AboutContact

New and Noteworthy
31

Digitizing Archives from the Order of the Visitation of Holy Mary
History
Digitizing Archives from the Order of the Visitation of Holy Mary

Our most recent addition to the NINS Digital Collections is a newly publicized collection of items from the community archives of the Order of the Visitation of Holy Mary, including letters from Cardinals Newman, Wiseman, and Manning, and Father Bede Jarrett, the founder of Blackfriars, Oxford. 

Lawrence Gregory
Lawrence Gregory
February 22, 2024
2 min
Lost Voices of the Catholic Literary Revival
Lost Voices of the Catholic Literary Revival

In the English-speaking world, the Catholic Literary Revival is associated with the work of G. K. Chesterton, Evelyn Waugh, and Graham Greene: novels that chart the solitary figure of a priest or layman in spiritual combat with the world around him. But in fact, the Revival’s most numerous members were women, many of whom have been almost entirely forgotten. When these women are put back in the frame we need to adjust our understanding of the Revival’s nature and scope.

Critical Notice of <em>Newman in the Story of Philosophy: The Philosophical Legacy of Saint John Henry Newman</em>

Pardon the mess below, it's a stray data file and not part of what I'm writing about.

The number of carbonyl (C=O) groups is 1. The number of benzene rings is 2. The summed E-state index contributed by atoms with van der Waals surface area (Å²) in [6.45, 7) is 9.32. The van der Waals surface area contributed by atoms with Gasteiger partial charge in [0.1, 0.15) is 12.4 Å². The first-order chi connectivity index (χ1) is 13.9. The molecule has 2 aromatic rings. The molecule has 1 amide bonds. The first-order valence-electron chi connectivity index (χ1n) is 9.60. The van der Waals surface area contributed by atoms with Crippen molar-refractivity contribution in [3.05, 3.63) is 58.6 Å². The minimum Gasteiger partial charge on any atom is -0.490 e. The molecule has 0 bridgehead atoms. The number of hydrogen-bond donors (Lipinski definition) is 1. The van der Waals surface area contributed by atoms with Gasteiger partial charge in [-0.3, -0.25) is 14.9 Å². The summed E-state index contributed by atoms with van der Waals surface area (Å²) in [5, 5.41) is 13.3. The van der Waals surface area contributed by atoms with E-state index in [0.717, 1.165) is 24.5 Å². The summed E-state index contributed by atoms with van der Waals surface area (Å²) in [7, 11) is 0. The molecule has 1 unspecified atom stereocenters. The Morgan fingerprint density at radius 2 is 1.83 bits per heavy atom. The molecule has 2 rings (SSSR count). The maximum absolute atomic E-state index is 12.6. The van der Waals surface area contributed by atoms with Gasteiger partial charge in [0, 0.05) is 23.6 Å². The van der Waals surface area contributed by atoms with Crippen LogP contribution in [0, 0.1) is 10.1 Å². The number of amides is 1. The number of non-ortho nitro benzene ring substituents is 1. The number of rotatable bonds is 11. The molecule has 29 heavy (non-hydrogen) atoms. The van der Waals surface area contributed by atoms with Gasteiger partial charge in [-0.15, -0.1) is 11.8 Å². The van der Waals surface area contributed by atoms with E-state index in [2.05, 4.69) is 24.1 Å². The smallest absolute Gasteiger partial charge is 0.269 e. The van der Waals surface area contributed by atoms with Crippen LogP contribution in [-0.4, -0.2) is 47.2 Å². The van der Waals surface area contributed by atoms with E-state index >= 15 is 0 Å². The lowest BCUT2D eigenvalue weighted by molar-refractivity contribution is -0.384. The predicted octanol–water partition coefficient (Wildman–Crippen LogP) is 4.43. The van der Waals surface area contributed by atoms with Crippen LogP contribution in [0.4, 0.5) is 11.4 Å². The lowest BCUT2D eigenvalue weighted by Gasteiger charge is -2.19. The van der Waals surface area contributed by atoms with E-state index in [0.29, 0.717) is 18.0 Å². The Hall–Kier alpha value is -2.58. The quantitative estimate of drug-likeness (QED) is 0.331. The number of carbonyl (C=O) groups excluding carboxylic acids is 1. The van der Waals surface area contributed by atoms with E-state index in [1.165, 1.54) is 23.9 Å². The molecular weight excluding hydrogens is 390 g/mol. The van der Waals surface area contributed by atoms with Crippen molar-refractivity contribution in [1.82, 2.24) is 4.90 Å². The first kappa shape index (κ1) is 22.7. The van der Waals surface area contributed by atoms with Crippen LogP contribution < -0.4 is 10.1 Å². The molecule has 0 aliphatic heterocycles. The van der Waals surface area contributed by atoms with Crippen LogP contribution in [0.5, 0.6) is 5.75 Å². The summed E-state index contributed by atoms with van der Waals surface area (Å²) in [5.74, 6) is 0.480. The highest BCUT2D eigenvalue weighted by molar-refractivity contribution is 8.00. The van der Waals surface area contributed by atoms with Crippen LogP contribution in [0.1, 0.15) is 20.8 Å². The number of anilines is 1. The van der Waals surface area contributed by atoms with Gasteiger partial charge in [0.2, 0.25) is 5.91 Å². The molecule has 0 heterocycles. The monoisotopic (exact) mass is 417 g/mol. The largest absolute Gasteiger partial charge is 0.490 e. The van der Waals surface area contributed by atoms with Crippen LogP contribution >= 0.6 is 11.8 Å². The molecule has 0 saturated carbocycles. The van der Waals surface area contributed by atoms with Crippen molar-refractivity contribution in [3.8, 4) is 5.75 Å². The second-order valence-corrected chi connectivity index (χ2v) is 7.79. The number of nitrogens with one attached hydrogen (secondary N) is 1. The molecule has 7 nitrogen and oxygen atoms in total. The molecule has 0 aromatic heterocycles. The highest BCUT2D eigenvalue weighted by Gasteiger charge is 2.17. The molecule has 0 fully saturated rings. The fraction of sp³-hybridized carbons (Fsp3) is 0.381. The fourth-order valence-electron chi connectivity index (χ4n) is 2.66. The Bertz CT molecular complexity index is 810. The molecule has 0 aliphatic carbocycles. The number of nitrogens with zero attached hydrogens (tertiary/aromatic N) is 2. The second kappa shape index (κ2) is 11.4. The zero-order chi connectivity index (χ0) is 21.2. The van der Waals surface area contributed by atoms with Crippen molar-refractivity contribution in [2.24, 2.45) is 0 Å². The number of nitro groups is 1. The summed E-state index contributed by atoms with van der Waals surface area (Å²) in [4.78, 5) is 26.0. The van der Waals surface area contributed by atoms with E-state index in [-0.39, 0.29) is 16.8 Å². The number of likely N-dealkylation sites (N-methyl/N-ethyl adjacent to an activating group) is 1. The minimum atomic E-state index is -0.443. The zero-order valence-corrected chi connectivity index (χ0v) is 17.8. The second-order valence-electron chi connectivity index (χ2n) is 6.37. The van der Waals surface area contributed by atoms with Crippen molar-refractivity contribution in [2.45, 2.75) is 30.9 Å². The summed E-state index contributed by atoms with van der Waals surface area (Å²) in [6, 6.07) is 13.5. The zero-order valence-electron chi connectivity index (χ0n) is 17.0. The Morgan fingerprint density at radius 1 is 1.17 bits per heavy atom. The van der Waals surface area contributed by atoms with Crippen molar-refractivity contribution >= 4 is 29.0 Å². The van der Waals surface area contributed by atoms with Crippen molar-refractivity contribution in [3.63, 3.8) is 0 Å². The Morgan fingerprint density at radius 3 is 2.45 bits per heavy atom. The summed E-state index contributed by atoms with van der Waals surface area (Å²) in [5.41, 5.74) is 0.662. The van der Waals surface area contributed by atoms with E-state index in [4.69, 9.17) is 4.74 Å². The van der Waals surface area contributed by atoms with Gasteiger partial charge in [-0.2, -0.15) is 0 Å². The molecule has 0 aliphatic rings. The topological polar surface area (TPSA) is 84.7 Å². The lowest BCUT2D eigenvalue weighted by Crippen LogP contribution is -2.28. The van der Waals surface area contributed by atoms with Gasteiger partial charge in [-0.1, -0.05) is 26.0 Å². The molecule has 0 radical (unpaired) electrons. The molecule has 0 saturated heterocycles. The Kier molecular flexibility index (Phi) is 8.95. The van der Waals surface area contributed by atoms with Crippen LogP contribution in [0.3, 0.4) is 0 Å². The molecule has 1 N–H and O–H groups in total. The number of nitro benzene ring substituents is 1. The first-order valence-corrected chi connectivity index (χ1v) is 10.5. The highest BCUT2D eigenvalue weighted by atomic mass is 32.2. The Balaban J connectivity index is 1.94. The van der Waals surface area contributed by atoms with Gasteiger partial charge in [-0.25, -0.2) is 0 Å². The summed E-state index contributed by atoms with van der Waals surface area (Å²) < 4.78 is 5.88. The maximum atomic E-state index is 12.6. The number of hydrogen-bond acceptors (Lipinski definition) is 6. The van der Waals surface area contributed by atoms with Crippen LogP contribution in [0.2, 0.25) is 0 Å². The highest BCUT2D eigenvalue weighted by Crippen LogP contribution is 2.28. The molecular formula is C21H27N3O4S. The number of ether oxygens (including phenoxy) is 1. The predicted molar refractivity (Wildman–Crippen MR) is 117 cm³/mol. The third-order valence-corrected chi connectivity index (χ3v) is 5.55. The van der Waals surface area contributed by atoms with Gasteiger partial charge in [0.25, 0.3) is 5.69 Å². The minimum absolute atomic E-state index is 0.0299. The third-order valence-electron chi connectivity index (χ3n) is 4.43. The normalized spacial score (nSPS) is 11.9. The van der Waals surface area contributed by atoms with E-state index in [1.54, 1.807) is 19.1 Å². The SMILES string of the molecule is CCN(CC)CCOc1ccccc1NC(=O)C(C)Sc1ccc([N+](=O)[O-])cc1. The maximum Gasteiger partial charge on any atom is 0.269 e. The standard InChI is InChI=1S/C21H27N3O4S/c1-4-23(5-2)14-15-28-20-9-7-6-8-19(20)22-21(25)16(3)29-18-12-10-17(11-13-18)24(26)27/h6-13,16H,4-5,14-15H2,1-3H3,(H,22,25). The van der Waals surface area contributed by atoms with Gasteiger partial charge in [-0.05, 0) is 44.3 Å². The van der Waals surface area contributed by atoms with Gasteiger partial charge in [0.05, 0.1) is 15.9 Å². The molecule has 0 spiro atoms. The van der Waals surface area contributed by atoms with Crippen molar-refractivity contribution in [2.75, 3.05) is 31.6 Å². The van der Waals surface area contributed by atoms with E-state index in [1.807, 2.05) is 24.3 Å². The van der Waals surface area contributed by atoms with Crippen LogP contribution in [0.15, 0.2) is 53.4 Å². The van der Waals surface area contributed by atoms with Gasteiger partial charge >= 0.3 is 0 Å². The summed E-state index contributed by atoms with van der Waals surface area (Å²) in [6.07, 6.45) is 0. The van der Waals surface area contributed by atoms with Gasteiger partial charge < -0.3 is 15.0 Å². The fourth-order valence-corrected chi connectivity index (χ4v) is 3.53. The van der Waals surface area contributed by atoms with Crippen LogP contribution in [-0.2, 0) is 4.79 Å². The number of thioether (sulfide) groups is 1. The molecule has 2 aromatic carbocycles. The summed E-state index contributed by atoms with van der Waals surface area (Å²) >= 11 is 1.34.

Critical Notice of Newman in the Story of Philosophy: The Philosophical Legacy of Saint John Henry Newman

Newman scholars interested in philosophy should take note of Daniel J. Pratt Morris-Chapman’s recent book, Newman in the Story of Philosophy: The Philosophical Legacy of Saint John Henry Newman.  While standard histories of philosophy tend to make no mention of Newman as a philosopher, Pratt Morris-Chapman thinks this is a mistake. This is not only because he takes Newman to have a body of philosophical work that is worthy of our attention, but because he takes Newman’s thought to have played an important role in the development and progress of philosophy in the nineteenth and twentieth centuries. 

Revisiting <em>The Spirit of the Oxford Movement</em>, by Christopher Dawson
Revisiting The Spirit of the Oxford Movement, by Christopher Dawson

Richard Dawson did not write “The Complete History of the Oxford Movement.” Instead, he gives us “The Spirit of the Oxford Movement,” a thoroughgoing account of the relationships and friendships between three of the movement’s figureheads: Keble, Froude, and of course, Newman. By focusing on the relationships between the movement’s pioneers, Dawson can argue for the emotional impetus that underlies the mission of the Oxford Movement, a sense that is perhaps best captured by the men’s poetry rather than their Tractarian works.

Preserving the Foundations of Faith: Reading Matthew Levering’s <em>Newman on Doctrinal Corruption</em>
Meeting Newman in the Conversion of Bill Evans (1933–2017): A Review of Time to Delay No Longer
Page 1 of 6
Next
© 2024, All Rights Reserved.
National Institute for Newman Studies

QUICK LINKS

AboutSubmissionsContact

SOCIAL MEDIA